-- it's not gas prices you have to worry about in Montana, it's snow...even in May (link)

-- NYC's dollar van program, meant to replace cut bus lines, is a total bust (link)

-- SF wants to make its taxis more efficient (link)

-- public transportation: it's good for you (link)

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Transportation Nation

Chevy: Early Data, Volt Drivers Go More Than 1,000 Miles Per Fill-Up

Thursday, April 21, 2011

Steve Wojtanek in the driveway next to his Chevrolet Volt in Boca Raton, Florida. Wojtanek says he averages 122 miles per gallon, and visits the gas station about once a month. (Photo: Chevrolet News)

(Alex Goldmark, Transportation Nation) Chevy announced today that the company's tracking of early Volt owners shows they consistently go more than 1,000 miles between gas fill-ups.

Chevy also released testimonials of drivers who were especially fuel efficient in their driving habits. “On April 11, I had to buy gas for the first time since filling up on Jan. 9,said Volt owner Gary Davis of Greenville, S.C. “In my Volt I’ve driven 4,600 miles on 8.4 gallons of gas. That’s an impressive 547 mpg that I am achieving with my Volt.”

With more typical driving conditions the Volt has still performed impressively on fuel and energy efficiency. Motor Trend tested the vehicle and got 127.6 miles per gallon. Those numbers don't factor in the cost of electricity for charging the battery, something the owner does have to pay for along with gas. Car and Driver computed a 74 miles per gallon equivalence when factoring in the electricity usage during its test of the Volt.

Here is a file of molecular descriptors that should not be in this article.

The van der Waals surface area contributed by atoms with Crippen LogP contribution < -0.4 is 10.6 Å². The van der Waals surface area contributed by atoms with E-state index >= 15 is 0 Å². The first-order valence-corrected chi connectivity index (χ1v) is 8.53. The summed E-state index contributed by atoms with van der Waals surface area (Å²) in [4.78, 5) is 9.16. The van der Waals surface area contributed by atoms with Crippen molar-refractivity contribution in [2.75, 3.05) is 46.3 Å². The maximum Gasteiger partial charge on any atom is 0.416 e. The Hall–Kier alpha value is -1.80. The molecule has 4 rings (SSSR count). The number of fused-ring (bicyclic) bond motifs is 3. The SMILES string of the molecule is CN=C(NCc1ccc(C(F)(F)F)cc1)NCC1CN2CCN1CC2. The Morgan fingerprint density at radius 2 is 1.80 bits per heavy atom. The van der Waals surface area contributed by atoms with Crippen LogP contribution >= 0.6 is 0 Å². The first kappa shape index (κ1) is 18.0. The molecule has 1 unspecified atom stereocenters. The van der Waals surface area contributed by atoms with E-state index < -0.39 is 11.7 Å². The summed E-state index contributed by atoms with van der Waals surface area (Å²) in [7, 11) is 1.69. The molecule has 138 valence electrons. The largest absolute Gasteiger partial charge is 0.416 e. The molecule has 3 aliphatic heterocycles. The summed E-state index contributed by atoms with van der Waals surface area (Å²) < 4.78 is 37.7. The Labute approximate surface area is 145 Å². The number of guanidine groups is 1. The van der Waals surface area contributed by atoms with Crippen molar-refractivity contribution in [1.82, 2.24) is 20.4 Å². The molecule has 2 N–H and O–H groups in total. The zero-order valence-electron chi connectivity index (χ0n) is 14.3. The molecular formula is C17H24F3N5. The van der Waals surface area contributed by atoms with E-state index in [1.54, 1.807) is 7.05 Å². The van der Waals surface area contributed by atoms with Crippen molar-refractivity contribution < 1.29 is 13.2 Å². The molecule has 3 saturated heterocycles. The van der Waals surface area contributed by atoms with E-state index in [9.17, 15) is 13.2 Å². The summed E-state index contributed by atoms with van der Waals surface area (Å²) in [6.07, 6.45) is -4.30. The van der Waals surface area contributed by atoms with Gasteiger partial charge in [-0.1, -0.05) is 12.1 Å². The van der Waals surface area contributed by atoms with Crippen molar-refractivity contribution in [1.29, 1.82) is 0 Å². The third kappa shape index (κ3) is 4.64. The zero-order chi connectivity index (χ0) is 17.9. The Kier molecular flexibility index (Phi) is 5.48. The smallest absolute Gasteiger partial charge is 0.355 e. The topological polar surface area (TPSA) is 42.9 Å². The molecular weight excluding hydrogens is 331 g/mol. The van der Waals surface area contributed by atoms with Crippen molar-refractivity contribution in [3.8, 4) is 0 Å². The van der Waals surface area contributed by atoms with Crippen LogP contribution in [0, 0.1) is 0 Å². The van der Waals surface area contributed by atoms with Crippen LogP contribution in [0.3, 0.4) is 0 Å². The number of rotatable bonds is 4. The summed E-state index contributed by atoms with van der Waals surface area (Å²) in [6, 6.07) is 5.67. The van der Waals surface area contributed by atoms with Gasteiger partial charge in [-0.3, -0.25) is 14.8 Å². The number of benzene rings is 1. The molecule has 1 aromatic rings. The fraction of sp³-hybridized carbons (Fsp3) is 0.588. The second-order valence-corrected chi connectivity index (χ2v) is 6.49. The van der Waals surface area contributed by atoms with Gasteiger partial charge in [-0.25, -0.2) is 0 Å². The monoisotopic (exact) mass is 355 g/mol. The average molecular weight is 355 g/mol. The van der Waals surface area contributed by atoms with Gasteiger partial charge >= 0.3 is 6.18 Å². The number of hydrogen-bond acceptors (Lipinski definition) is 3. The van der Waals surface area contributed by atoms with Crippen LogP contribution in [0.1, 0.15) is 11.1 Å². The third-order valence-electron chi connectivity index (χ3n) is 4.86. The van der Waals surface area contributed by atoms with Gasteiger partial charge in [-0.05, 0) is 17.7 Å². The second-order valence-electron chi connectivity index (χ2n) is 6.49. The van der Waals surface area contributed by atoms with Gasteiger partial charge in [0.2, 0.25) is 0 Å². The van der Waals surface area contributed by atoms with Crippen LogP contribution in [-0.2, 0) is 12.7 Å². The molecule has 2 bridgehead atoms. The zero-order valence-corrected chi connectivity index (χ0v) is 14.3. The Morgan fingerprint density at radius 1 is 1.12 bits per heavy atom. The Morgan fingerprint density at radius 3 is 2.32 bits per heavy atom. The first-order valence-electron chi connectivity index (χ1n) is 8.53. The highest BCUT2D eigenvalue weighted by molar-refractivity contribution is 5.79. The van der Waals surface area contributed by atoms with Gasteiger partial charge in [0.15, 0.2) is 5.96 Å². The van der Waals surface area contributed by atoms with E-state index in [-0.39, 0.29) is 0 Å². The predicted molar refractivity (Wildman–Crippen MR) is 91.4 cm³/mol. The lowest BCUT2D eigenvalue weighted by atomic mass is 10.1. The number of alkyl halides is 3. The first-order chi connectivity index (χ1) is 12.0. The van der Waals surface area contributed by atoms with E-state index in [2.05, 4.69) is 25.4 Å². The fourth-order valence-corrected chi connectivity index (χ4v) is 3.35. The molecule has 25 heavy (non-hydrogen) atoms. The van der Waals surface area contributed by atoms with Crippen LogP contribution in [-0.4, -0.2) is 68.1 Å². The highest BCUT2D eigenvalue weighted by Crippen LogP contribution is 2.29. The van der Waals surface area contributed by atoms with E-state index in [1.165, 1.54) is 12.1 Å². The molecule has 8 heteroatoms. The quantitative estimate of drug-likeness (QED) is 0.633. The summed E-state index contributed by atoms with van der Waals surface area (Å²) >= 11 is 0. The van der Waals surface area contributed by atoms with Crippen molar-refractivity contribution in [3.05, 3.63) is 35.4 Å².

The Volt has a battery with a range of 20-50 miles, after that, a gas powered engine-generator kicks in allowing for longer trips. The typical urban car trip is less than 40 miles. Chevy tells Transportation Nation, they have sold 1,527 Volts through March 2011.

Chevy is releasing these testimonials come as fuel-efficient cars are in the spotlight at the NY Auto Show this week—where the Volt was named the World Green Car today—and following reports of a pair of electric cars catching fire while charging in Connecticut. Right now though, it appears the Volt involved was likely the victim, not the culprit of the two car blaze.

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TN Moving Stories: Transpo Contractors Investigated Over Minority Hires, DC Metro Shakeup Coming, and Monetizing Old Car Batteries

Wednesday, November 24, 2010

Arrive early and bring your patience: It's the biggest travel day of the year!

And it's snowing in the cities of Transportation Nation partners Minnesota Public Radio (Minneapolis) and Yellowstone Public Radio (Billings.) Could start snowing soon at WDET (Detroit).

In other news...